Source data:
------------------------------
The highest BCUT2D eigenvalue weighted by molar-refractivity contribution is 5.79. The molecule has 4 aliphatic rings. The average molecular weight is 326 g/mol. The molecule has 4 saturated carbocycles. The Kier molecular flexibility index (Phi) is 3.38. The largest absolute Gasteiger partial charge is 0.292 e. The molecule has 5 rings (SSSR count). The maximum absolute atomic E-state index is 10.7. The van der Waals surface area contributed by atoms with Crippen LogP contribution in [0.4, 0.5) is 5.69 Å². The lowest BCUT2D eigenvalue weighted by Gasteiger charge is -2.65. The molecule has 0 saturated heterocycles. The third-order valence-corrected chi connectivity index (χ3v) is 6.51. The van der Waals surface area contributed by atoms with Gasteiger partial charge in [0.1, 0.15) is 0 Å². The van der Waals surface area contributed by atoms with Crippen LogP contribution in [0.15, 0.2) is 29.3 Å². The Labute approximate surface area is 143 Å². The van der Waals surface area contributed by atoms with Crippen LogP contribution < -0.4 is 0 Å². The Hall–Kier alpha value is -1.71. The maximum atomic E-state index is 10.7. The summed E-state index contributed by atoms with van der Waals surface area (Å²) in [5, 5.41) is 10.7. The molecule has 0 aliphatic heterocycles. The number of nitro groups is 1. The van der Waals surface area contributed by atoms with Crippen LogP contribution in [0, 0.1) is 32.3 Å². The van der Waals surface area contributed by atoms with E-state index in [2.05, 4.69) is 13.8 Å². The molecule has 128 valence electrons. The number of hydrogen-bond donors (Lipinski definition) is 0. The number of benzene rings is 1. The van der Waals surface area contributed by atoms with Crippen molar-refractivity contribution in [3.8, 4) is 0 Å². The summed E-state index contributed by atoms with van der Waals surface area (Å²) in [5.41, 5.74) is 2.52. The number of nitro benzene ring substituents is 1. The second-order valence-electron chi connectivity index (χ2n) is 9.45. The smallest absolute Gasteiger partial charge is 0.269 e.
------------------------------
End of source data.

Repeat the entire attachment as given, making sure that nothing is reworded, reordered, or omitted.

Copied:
The highest BCUT2D eigenvalue weighted by molar-refractivity contribution is 5.79. The molecule has 4 aliphatic rings. The average molecular weight is 326 g/mol. The molecule has 4 saturated carbocycles. The Kier molecular flexibility index (Phi) is 3.38. The largest absolute Gasteiger partial charge is 0.292 e. The molecule has 5 rings (SSSR count). The maximum absolute atomic E-state index is 10.7. The van der Waals surface area contributed by atoms with Crippen LogP contribution in [0.4, 0.5) is 5.69 Å². The lowest BCUT2D eigenvalue weighted by Gasteiger charge is -2.65. The molecule has 0 saturated heterocycles. The third-order valence-corrected chi connectivity index (χ3v) is 6.51. The van der Waals surface area contributed by atoms with Gasteiger partial charge in [0.1, 0.15) is 0 Å². The van der Waals surface area contributed by atoms with Crippen LogP contribution in [0.15, 0.2) is 29.3 Å². The Labute approximate surface area is 143 Å². The van der Waals surface area contributed by atoms with Crippen LogP contribution < -0.4 is 0 Å². The Hall–Kier alpha value is -1.71. The maximum atomic E-state index is 10.7. The summed E-state index contributed by atoms with van der Waals surface area (Å²) in [5, 5.41) is 10.7. The molecule has 0 aliphatic heterocycles. The number of nitro groups is 1. The van der Waals surface area contributed by atoms with Crippen LogP contribution in [0, 0.1) is 32.3 Å². The van der Waals surface area contributed by atoms with E-state index in [2.05, 4.69) is 13.8 Å². The molecule has 128 valence electrons. The number of hydrogen-bond donors (Lipinski definition) is 0. The number of benzene rings is 1. The van der Waals surface area contributed by atoms with Crippen molar-refractivity contribution in [3.8, 4) is 0 Å². The summed E-state index contributed by atoms with van der Waals surface area (Å²) in [5.41, 5.74) is 2.52. The number of nitro benzene ring substituents is 1. The second-order valence-electron chi connectivity index (χ2n) is 9.45. The smallest absolute Gasteiger partial charge is 0.269 e.